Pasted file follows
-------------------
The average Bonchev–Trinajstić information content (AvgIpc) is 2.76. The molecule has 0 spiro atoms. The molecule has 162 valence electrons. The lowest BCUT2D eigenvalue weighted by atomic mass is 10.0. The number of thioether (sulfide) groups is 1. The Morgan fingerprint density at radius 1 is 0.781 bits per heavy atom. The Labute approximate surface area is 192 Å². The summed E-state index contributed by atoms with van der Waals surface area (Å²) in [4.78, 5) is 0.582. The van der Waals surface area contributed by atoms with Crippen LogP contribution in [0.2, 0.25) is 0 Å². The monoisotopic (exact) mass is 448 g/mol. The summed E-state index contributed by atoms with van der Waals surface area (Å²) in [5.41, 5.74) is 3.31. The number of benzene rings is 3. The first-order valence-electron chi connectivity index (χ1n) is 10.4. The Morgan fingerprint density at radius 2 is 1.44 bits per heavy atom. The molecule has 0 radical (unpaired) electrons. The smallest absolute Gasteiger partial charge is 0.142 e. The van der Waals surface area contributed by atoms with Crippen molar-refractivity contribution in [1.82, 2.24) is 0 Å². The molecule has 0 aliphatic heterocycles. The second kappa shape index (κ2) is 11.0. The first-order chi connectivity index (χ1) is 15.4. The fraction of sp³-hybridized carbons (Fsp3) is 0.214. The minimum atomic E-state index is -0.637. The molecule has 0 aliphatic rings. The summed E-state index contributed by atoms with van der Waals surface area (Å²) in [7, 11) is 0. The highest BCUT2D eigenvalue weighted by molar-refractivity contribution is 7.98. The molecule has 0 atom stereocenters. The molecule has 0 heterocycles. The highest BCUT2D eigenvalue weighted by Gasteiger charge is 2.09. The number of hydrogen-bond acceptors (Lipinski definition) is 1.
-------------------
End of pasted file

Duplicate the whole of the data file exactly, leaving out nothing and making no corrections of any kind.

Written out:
The average Bonchev–Trinajstić information content (AvgIpc) is 2.76. The molecule has 0 spiro atoms. The molecule has 162 valence electrons. The lowest BCUT2D eigenvalue weighted by atomic mass is 10.0. The number of thioether (sulfide) groups is 1. The Morgan fingerprint density at radius 1 is 0.781 bits per heavy atom. The Labute approximate surface area is 192 Å². The summed E-state index contributed by atoms with van der Waals surface area (Å²) in [4.78, 5) is 0.582. The van der Waals surface area contributed by atoms with Crippen LogP contribution in [0.2, 0.25) is 0 Å². The monoisotopic (exact) mass is 448 g/mol. The summed E-state index contributed by atoms with van der Waals surface area (Å²) in [5.41, 5.74) is 3.31. The number of benzene rings is 3. The first-order valence-electron chi connectivity index (χ1n) is 10.4. The Morgan fingerprint density at radius 2 is 1.44 bits per heavy atom. The molecule has 0 radical (unpaired) electrons. The smallest absolute Gasteiger partial charge is 0.142 e. The van der Waals surface area contributed by atoms with Crippen molar-refractivity contribution in [1.82, 2.24) is 0 Å². The molecule has 0 aliphatic heterocycles. The second kappa shape index (κ2) is 11.0. The first-order chi connectivity index (χ1) is 15.4. The fraction of sp³-hybridized carbons (Fsp3) is 0.214. The minimum atomic E-state index is -0.637. The molecule has 0 aliphatic rings. The summed E-state index contributed by atoms with van der Waals surface area (Å²) in [7, 11) is 0. The highest BCUT2D eigenvalue weighted by molar-refractivity contribution is 7.98. The molecule has 0 atom stereocenters. The molecule has 0 heterocycles. The highest BCUT2D eigenvalue weighted by Gasteiger charge is 2.09. The number of hydrogen-bond acceptors (Lipinski definition) is 1.